In the News
To what extent do 'staffers' shape presidential priorities?
Initially, I thought this was a fascinating insight into White House politics...
There was a long(ish) piece in the paper around a week ago, penned by someone who provided advice during the Obama administration.
For those of you who are not familiar with the term, in the US those who are on the payroll, but are often way more than an arm's length from power are called 'staffers'. Sometimes 'Young Turks' who graduated college within very recent memory. So, yes, many of these folks harbour political ambitions of their own, and if they are lucky enough to find themselves in one of the outer, concentric circles of a well known political figure this might give them a leg up. To what? Maybe a tilt at city mayor somewhere? Or a state congressman.
Anyway, that's the background. This is what an ex-Obama wrote regarding President Joe Biden's early moves:
"Policy decisions in Washington are made by the principals – the president, the senators and the cabinet secretaries – but their decisions are significantly constrained by the information they receive. I served as associate staff secretary to President Obama from 2015 until the end of his term, building his briefing book and ensuring the appropriate staff edited and commented on the memos he received, and I saw how this information shaped the president’s choices. The president’s staff give the president a policy menu of memos, data and updates on government programmes. Extending the menu analogy, presidential decision-making looks a lot more like choosing from a few items on the prix fixe than dictating a specific meal to a private chef."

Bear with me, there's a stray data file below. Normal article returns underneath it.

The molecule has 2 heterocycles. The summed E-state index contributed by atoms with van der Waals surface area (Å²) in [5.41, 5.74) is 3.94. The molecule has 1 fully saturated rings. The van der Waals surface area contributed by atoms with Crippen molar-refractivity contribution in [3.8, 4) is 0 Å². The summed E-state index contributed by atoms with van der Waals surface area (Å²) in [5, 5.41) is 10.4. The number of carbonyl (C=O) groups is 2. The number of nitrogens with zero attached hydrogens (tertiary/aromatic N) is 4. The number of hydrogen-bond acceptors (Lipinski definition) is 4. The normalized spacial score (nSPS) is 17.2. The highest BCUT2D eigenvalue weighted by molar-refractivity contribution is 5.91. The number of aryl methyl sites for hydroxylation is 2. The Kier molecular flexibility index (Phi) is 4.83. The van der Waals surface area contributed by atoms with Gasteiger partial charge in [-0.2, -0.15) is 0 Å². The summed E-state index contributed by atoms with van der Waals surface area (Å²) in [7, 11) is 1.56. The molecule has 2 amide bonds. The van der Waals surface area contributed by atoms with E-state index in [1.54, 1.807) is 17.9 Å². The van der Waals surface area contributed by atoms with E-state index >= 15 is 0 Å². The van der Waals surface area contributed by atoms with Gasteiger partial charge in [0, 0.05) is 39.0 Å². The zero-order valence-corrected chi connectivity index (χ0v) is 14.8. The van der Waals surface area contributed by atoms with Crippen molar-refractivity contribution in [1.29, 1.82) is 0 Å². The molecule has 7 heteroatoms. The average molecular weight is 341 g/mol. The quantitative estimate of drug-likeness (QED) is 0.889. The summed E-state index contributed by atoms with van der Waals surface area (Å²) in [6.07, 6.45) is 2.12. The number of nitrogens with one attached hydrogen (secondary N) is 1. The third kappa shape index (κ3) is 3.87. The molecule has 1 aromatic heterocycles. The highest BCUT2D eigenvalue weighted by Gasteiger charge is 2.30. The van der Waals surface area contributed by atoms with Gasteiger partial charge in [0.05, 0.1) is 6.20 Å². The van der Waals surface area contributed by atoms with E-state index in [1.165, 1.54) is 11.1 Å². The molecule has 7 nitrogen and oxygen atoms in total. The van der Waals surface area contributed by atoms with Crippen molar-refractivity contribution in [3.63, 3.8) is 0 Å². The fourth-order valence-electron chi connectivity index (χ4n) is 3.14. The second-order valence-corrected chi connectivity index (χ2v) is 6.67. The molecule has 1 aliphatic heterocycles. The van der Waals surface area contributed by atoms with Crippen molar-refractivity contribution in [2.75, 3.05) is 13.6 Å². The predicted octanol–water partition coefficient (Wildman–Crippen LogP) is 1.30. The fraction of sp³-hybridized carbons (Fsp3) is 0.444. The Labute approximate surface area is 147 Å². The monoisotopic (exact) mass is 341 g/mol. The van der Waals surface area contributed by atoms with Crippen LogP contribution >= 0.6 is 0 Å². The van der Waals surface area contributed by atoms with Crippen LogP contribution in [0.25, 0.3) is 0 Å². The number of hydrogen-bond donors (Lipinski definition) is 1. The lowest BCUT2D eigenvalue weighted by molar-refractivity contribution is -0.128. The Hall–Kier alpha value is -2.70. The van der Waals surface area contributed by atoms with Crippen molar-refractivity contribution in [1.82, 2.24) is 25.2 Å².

So, on first reading I thought this was an insight into an approach to policy making I hadn't really considered. And I wanted to share it with students. Maybe as some kind of thing. Then I thought, if no one of any political gravitas has ever publicly given credit to these staffers, or that they hadn't appeared, say, in any political bio I had ever read, maybe they were overstating their importance? So the full article is an interesting opinion piece on how and why Biden's policy arrangements vis a vis a recalcitrant Congress are what they are, but I don't think a fair distance from the POTUS individuals, even as the kind of collective the author describes have that much influence.
Anyway, the full article is here: https://www.theguardian.com/co...